The taxi-hailing company Uber brings into very sharp focus the question of whether corporations can be said to have a moral character. If any human being were to behave with the single-minded and ruthless greed of the company, we would consider them sociopathic. Uber wanted to know as much as possible about the people who use its service, and those who don’t. It has an arrangement with unroll.me, a company which offered a free service for unsubscribing from junk mail, to buy the contacts unroll.me customers had had with rival taxi companies. Even if their email was notionally anonymised, this use of it was not something the users had bargained for. Beyond that, it keeps track of the phones that have been used to summon its services even after the original owner has sold them, attempting this with Apple’s phones even thought it is forbidden by the company.
Uber has also tweaked its software so that regulatory agencies that the company regarded as hostile would, when they tried to hire a driver, be given false reports about the location of its cars. Uber management booked and then cancelled rides with a rival taxi-hailing company which took their vehicles out of circulation. Uber deny this was the intention. The punishment for this behaviour was negligible. Uber promised not to use this “greyball” software against law enforcement – one wonders what would happen to someone carrying a knife who promised never to stab a policeman with it. Travis Kalanick of Uber got a personal dressing down from Tim Cook, who runs Apple, but the company did not prohibit the use of the app. Too much money was at stake for that.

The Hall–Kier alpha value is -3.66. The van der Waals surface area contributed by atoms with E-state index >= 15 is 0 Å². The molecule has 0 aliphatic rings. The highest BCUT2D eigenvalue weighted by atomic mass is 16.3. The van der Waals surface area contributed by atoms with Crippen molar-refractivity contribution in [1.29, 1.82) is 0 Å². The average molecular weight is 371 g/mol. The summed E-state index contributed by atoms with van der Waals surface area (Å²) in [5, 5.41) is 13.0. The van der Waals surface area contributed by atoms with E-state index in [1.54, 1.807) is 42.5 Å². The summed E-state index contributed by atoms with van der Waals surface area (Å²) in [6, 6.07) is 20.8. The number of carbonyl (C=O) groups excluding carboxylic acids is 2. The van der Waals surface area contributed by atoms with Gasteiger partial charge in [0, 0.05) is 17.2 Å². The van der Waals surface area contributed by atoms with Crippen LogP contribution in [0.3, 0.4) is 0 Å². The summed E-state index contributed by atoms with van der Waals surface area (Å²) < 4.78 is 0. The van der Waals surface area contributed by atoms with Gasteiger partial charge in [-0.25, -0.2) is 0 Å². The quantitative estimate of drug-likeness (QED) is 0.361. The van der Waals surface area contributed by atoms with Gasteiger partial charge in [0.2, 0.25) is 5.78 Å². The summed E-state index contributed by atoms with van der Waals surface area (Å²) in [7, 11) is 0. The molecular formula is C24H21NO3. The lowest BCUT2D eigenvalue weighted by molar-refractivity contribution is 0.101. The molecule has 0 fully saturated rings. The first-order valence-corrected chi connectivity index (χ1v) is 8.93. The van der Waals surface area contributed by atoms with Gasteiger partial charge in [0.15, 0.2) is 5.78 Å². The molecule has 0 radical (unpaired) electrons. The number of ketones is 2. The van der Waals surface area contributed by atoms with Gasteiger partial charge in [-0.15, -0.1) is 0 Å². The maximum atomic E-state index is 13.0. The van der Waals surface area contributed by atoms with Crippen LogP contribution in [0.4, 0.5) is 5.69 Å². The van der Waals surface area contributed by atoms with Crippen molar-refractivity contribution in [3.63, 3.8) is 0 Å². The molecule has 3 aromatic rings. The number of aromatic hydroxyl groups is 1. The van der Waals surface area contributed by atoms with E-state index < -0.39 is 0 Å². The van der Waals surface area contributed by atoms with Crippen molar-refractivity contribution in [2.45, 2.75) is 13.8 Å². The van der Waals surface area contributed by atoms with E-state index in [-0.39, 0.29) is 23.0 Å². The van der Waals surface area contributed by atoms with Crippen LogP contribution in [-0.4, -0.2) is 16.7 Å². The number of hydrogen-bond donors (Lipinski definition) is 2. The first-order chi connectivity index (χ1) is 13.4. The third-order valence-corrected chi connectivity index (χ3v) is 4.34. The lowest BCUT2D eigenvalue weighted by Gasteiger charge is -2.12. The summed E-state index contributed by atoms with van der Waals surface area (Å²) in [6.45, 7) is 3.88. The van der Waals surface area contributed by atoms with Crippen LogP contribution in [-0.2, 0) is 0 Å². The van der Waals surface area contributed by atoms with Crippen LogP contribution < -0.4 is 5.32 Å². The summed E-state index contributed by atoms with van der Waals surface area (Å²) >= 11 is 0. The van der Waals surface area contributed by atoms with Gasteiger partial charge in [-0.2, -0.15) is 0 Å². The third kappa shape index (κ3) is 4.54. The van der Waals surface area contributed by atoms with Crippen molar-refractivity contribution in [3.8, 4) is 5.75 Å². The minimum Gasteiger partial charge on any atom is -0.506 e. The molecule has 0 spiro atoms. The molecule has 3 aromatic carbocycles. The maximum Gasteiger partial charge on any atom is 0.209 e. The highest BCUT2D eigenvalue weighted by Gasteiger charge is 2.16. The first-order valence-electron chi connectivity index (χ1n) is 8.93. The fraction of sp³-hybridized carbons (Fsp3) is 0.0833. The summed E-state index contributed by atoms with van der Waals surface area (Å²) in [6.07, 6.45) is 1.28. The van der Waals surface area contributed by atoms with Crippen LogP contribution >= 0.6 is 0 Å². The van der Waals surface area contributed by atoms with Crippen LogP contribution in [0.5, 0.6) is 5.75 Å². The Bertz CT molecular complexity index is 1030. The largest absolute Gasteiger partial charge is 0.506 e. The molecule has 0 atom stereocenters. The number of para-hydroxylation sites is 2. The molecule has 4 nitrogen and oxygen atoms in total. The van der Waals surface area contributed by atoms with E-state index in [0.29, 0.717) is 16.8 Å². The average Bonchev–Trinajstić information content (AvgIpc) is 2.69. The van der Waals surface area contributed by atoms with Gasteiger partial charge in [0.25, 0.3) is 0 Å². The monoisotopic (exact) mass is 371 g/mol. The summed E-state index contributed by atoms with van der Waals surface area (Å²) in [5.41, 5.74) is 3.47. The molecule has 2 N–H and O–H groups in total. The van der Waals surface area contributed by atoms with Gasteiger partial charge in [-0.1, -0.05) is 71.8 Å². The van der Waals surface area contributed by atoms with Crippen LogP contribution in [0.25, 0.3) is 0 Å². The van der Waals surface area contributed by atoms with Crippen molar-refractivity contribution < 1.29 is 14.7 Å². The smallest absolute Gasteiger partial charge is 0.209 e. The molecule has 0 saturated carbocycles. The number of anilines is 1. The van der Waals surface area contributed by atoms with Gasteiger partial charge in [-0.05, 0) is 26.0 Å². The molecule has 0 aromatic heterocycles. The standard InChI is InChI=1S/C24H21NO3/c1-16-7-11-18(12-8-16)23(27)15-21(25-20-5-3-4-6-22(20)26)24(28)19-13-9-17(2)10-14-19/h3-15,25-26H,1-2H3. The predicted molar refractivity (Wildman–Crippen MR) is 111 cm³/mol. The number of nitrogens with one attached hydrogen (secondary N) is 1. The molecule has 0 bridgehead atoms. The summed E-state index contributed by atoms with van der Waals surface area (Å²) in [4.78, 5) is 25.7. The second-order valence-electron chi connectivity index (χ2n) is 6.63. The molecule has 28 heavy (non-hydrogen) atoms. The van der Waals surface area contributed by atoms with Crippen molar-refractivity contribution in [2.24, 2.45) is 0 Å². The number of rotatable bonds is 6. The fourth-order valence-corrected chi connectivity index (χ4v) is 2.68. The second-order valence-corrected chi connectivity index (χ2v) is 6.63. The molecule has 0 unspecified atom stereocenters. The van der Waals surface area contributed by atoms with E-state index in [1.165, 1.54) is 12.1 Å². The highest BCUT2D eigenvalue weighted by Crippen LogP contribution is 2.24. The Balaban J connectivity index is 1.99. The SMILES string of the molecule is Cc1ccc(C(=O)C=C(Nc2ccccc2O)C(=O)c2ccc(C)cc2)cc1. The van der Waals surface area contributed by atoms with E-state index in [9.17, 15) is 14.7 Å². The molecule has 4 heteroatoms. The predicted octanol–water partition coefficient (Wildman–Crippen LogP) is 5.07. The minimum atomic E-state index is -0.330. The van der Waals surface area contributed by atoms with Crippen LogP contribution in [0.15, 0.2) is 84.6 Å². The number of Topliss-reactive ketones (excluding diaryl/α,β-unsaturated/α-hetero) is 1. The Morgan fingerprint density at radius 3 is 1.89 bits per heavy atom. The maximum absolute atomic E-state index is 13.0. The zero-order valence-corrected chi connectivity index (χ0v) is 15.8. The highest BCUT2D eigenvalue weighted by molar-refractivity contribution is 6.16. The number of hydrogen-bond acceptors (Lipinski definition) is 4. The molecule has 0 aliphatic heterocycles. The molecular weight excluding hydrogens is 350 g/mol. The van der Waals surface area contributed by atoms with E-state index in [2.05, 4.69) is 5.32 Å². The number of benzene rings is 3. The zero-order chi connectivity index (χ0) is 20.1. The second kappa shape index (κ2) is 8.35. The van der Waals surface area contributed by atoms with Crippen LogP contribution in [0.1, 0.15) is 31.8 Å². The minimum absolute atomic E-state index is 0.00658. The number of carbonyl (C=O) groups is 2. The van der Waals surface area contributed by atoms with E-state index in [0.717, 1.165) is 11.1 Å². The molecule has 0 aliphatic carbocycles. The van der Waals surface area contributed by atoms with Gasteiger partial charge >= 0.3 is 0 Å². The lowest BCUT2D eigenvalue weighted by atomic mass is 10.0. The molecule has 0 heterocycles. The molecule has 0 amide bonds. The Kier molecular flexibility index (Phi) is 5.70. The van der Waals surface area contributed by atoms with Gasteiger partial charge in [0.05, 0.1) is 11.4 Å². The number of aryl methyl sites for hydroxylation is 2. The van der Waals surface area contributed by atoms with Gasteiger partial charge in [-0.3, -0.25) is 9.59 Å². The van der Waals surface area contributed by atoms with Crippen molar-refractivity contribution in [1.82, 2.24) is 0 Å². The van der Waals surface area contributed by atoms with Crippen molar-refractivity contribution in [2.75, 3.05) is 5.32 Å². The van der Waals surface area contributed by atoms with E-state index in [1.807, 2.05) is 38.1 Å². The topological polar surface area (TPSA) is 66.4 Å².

Millions of people around the world value the cheapness and convenience of Uber’s rides too much to care about the lack of drivers’ rights or pay. Many of the users themselves are not much richer than the drivers. The “sharing economy” encourages the insecure and exploited to exploit others equally insecure to the profit of a tiny clique of billionaires. Silicon Valley’s culture seems hostile to humane and democratic values. The outgoing CEO of Yahoo, Marissa Mayer, who is widely judged to have been a failure, is likely to get a $186m payout. This may not be a cause for panic, any more than the previous hero worship should have been a cause for euphoria. Yet there’s an urgent political task to tame these companies, to ensure they are punished when they break the law, that they pay their taxes fairly and that they behave responsibly.